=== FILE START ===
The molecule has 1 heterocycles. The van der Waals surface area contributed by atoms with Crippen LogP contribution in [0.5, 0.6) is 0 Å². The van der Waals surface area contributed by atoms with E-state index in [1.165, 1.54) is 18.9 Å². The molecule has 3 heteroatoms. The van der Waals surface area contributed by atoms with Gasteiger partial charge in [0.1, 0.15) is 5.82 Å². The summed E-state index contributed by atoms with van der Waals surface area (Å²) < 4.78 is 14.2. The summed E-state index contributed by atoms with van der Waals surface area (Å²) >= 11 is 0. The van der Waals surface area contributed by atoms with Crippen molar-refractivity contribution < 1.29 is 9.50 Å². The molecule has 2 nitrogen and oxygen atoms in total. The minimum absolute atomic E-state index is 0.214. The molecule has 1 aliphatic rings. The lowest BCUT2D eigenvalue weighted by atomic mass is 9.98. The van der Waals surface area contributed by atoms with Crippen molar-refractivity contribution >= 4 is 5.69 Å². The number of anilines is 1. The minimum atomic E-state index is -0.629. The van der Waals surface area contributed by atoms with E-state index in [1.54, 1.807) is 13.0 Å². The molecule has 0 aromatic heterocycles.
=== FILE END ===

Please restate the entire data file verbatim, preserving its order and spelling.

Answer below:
The molecule has 1 heterocycles. The van der Waals surface area contributed by atoms with Crippen LogP contribution in [0.5, 0.6) is 0 Å². The van der Waals surface area contributed by atoms with E-state index in [1.165, 1.54) is 18.9 Å². The molecule has 3 heteroatoms. The van der Waals surface area contributed by atoms with Gasteiger partial charge in [0.1, 0.15) is 5.82 Å². The summed E-state index contributed by atoms with van der Waals surface area (Å²) < 4.78 is 14.2. The summed E-state index contributed by atoms with van der Waals surface area (Å²) >= 11 is 0. The van der Waals surface area contributed by atoms with Crippen molar-refractivity contribution < 1.29 is 9.50 Å². The molecule has 2 nitrogen and oxygen atoms in total. The minimum absolute atomic E-state index is 0.214. The molecule has 1 aliphatic rings. The lowest BCUT2D eigenvalue weighted by atomic mass is 9.98. The van der Waals surface area contributed by atoms with Crippen molar-refractivity contribution >= 4 is 5.69 Å². The number of anilines is 1. The minimum atomic E-state index is -0.629. The van der Waals surface area contributed by atoms with E-state index in [1.54, 1.807) is 13.0 Å². The molecule has 0 aromatic heterocycles.